Date of Award
Master of Science (MS)
School of Biological Sciences
Christopher S. Weitzel
An ancient and ubiquitous set of enzymes known as the aminoacyl-tRNA synthetases are required for the viability of all organisms. The aminoacyl-tRNA synthetases catalyze the attachment of amino acids onto tRNA molecules. The aminoacylated, or charged, tRNA is then transported and utilized at the ribosome for the synthesis of proteins. The genome of the hyperthermophilic microorganism Sulfolobus islandicus (S. islandicus) harbors a unique leucyl-tRNA synthetase paralog, LeuRS-I, of unknown function. While its duplicate, LeuRS-F, carries out all the classical functions of LeuRS-family enzymes, LeuRS-I fails to charge leucine onto tRNALeu, despite its ability to activate this amino acid and bind this tRNA substrate. To begin to understand the molecular function of this unusual LeuRS within S. islandicus, new approaches of inquiry are needed. A variety of biotechnological methods were developed in an attempt to piece together the activity of this paralogous synthetase and understand the role it plays within S. islandicus.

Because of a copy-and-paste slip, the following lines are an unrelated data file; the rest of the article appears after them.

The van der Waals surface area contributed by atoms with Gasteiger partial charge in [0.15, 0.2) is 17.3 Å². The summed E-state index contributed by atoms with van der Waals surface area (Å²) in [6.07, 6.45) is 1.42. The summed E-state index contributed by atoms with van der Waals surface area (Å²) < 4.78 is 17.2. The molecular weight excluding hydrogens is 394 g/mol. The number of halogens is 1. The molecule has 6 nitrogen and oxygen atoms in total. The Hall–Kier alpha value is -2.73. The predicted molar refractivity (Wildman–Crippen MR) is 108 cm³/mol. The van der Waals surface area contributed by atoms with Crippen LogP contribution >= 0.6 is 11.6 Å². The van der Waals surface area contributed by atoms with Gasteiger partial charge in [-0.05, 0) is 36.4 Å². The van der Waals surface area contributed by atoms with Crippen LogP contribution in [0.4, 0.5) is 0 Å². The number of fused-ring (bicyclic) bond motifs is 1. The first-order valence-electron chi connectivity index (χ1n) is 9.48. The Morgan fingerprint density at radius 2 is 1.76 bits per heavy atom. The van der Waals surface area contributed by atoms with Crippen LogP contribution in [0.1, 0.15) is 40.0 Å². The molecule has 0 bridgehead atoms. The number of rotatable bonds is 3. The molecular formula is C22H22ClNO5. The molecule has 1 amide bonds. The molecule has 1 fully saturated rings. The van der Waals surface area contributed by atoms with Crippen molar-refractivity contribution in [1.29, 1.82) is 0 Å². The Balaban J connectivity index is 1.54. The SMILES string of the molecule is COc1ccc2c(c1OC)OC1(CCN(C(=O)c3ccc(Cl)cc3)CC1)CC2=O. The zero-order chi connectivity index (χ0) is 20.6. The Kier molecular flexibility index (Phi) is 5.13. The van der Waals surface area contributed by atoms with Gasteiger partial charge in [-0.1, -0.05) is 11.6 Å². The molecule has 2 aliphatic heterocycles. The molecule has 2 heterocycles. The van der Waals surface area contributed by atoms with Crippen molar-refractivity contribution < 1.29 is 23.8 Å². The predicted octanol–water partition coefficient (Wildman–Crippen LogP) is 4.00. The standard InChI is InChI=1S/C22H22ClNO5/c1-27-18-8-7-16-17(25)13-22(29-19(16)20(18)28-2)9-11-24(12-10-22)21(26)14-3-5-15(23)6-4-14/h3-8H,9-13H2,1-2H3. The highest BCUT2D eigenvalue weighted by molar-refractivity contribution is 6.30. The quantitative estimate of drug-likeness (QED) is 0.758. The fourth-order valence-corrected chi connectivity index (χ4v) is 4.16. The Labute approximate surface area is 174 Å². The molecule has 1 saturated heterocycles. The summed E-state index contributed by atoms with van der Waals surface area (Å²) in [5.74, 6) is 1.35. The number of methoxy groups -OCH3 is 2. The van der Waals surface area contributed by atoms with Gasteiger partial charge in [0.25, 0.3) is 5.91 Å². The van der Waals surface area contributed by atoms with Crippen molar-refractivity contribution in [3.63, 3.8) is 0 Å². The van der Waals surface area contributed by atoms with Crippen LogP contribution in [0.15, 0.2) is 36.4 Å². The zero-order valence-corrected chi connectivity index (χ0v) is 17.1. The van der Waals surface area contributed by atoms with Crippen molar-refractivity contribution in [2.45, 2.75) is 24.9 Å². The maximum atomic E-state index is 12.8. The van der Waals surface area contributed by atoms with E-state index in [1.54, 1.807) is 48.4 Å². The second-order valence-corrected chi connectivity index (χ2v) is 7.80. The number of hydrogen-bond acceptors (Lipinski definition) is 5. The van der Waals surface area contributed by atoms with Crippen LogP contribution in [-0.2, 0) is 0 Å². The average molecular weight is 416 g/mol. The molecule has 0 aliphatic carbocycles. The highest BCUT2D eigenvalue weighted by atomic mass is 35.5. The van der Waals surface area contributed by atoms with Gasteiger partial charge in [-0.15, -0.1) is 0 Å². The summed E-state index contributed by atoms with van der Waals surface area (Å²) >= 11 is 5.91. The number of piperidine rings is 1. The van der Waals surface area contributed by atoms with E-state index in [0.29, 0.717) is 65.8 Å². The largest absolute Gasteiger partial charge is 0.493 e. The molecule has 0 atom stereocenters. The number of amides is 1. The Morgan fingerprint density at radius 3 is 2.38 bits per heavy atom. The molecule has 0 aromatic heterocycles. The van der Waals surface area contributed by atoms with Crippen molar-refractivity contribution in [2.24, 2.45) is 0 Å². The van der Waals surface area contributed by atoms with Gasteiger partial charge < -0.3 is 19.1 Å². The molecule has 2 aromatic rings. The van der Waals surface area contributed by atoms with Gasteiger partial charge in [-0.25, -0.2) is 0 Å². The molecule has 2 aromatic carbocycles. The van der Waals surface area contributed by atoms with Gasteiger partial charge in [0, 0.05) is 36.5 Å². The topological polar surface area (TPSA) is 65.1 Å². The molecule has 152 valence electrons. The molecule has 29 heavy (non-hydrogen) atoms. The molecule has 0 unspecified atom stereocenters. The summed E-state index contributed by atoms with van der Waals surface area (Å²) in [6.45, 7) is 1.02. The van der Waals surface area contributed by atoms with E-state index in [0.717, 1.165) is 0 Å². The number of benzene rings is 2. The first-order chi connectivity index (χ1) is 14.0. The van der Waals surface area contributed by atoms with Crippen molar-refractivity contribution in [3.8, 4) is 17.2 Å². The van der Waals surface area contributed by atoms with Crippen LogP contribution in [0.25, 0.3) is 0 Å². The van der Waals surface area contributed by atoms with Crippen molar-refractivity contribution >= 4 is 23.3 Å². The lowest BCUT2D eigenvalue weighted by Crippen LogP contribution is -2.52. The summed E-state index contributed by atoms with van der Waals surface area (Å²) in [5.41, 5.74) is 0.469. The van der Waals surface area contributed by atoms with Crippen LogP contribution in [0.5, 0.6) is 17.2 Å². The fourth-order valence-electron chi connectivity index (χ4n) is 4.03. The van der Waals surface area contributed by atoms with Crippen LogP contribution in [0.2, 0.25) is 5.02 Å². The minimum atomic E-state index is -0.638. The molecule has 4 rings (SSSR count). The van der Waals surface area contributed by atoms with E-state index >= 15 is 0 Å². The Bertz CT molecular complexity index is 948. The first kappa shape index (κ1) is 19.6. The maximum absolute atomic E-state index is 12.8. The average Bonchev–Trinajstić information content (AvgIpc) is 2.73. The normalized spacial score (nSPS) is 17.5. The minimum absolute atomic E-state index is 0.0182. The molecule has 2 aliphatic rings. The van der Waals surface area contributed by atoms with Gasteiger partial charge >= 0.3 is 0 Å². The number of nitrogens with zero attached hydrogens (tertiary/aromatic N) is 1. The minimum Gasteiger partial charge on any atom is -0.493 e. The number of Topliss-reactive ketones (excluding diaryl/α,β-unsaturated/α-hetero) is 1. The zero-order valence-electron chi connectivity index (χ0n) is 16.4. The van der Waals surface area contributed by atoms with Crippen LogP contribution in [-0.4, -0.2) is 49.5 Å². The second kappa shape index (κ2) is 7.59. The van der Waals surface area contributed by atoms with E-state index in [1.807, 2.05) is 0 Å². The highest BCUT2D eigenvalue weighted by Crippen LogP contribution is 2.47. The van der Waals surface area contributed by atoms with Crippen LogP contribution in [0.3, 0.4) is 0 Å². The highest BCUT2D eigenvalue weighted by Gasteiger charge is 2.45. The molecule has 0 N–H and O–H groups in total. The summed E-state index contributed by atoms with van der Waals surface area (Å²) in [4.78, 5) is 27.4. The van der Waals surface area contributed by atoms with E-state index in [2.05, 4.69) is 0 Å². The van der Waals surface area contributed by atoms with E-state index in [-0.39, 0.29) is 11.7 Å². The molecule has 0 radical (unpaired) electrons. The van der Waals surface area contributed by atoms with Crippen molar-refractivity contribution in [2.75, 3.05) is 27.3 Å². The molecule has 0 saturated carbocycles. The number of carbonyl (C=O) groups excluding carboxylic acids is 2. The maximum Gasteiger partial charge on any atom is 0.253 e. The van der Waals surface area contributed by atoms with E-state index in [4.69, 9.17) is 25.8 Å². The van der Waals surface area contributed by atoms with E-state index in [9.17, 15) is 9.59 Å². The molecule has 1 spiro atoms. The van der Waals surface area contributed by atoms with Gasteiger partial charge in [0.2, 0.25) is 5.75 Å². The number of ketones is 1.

Bretz, Nicholas Michael, "A Molecular Toolset for the in Vivo Detection of a Sulfolobus Islandicus Leucyl Trna Synthetase Paralog" (2020). Theses and Dissertations. 1354.